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One of the changes that the Wyoming Game & Fish Department has made is to have hunters apply online for permits.

“Due to the recent budget cuts, printing and distribution costs and temporary staff for processing paper applications was cut,” said Jennifer Doering, license section manager, in a press release. “We had planned to go paperless with our application process in 2015, the cuts moved our timeline up one year.”

While applying online for permits saves the Game & Fish Department money, there are advantages for hunters, as well. Online applications can be made at the last minute so an applicant doesn’t have to worry about his/her application arriving on time via the U.S. Postal Service. Also, an applicant can plan and coordinate with hunting buddies to be on the same page.

“We anticipate some of our customers will need help with the process, so we have very knowledgeable and professional staff members in all of our offices across the state and in our call center who are ready to help,” Doering said. “In addition to our staff, each office will have a computer station available for walk-ins to apply right on the spot. We are trying to make it as easy as possible.”

While the online applications may be new to some, the majority of applicants (95 percent) already are using Wyoming’s electronic licensing system. You can access the ELS by logging onto to the Game & Fish website, wgfd.wyo.gov.

Along with the requirement to purchase hunting licenses online comes a reminder that the deadline for applying for resident and nonresident moose, bighorn sheep, mountain goat and bison is Feb. 28 at 5 p.m.

“Drawing odds vary depending on species and hunt area,” according to WGFD. “Preference points have been available for both moose and bighorn sheep for 18 years and 75 percent of the quotas for each species are issued in the preference point drawing. The remaining 25 percent is issued in a random drawing without regard for preference point totals. Preference points are not available for mountain goat licenses, but goat licenses are limited to one in a lifetime.”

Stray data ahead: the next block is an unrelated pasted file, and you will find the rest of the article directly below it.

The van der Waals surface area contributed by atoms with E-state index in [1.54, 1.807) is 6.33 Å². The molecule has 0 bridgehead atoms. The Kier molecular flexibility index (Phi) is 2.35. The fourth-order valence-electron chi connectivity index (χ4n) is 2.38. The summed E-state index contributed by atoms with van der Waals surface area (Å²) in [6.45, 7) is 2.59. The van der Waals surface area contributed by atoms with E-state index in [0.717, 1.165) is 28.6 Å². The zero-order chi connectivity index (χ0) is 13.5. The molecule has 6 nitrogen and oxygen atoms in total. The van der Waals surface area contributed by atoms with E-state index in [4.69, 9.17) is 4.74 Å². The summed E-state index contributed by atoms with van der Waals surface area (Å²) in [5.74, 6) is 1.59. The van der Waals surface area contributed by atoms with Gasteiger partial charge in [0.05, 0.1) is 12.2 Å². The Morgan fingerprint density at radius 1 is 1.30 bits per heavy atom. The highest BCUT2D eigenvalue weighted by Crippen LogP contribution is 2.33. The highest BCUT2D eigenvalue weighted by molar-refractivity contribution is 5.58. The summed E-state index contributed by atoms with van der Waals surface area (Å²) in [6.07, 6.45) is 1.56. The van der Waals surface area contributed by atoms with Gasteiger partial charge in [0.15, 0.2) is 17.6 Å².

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Finally, the Game and Fish has instituted a super tag and trifecta raffle.

The raffles enable a hunter to get extra chances to draw a license for big-game species like elk, deer, antelope, moose, bighorn sheep, black bear, gray wolf, mountain goat, mountain lion and bison.

There will be 10 super tags drawn and one trifecta. The raffle tickets are $10 and the trifecta tickets cost $30. People can apply online for the tickets. Essentially, a person goes online and purchases tickets for the species he/she wishes to hunt. Ticket sales cease on May 1. There is no limit on the number of tickets a person can buy.

The advantage of this raffle is that the applicants can apply for the specific species.

“Winners can hunt any open hunt areas for the species they win except moose and bighorn sheep, for which minimal limitations will be imposed to protect herds in specific hunt area with low quotas,” WGFD said. “The winner of the moose super tags will be able to select any moose area as long as there are more than l0 licenses. For bighorn sheep, the hunter may select areas where more than eight licenses are available.”

The raffles are open to anyone — resident or nonresident. The winners don’t lose their preference points, nor do they have to undergo mandatory waiting periods.

“Winners of the raffle, after purchasing the appropriate license, will be able to hunt in any open hunt area for the species they win. Hunters must still follow all dates, regulations and applicable laws for each hunt area and species they are hunting.”

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